I’m reading Cities of the Plain by Cormac McCarthy. Or rather I’m re-reading it, but it’s been so long since I last read it that I forgot I already owned a copy!
It got me thinking about repeating experiences and how they’re never the same. Reading the same book again and again really ought to be a repeatable experience, after all, the words haven’t changed. But a reader brings so much of themselves to the enjoyment of a book that it’s still different every time.
Maybe knowing the story before you start changes things. Recent research suggests it might even improve the experience.(via robaroundbooks.com) Perhaps knowing how it ends let’s us enjoy the journey so much more. We can take the time to enjoy the quality prose that we hardly noticed the first time as we got embroiled in the complex plot.
But the real joy in re-reading a book is the fact that stuff has happened in our lives since we read it last. Now the mention of that street invokes a whole set of memories that weren’t there last time. That incident has a whole new complexion after what happened to our friend.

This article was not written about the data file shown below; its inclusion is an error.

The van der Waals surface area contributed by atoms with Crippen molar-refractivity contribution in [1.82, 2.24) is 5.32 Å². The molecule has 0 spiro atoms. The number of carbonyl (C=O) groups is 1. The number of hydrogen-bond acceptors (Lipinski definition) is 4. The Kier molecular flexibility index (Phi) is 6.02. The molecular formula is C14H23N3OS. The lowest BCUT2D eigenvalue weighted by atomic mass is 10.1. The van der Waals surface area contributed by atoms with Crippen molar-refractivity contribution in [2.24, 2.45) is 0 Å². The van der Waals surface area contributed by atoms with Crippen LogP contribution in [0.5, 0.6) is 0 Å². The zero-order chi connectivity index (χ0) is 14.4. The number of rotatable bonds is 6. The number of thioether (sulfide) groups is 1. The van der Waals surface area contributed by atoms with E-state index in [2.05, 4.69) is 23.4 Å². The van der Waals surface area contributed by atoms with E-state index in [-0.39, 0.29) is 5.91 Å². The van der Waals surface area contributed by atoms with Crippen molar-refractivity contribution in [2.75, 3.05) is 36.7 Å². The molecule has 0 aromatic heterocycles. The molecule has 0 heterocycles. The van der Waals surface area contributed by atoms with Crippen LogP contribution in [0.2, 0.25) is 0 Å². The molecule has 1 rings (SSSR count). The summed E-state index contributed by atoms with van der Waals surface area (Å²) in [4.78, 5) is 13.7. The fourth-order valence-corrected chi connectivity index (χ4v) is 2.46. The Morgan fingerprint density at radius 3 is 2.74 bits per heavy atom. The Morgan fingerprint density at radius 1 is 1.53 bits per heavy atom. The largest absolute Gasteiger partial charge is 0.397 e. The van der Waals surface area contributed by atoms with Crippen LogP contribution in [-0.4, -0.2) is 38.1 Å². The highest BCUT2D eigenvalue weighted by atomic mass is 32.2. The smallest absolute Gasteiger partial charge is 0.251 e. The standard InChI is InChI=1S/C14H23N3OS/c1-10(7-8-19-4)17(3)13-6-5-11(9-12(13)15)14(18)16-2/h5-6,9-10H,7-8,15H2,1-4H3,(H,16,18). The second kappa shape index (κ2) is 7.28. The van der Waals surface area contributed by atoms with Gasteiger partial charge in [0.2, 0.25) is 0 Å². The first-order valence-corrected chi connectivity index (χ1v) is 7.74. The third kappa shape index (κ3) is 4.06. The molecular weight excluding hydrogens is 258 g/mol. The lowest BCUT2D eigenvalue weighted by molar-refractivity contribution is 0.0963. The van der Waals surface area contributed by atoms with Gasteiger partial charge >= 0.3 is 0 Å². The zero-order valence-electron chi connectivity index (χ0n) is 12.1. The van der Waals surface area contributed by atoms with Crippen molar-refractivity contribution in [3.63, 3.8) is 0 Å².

It isn’t just high-brow books we experience this with. Try watching an old episode of a sitcom that you’ve seen before. You know all the jokes, so they won’t be funny this time, will they? And yet, some of the jokes you remember are funnier, you’re already laughing at the remembered punchline when the gag starts. And other jokes seem to appear that you didn’t even notice the first time. Maybe they just weren’t as apposite back then.
Of course the big difference in my enjoyment of Cities of the Plain is that I’ve published a Western of my own since I last read it. I hope everyone accidentally buys a second copy of my book too!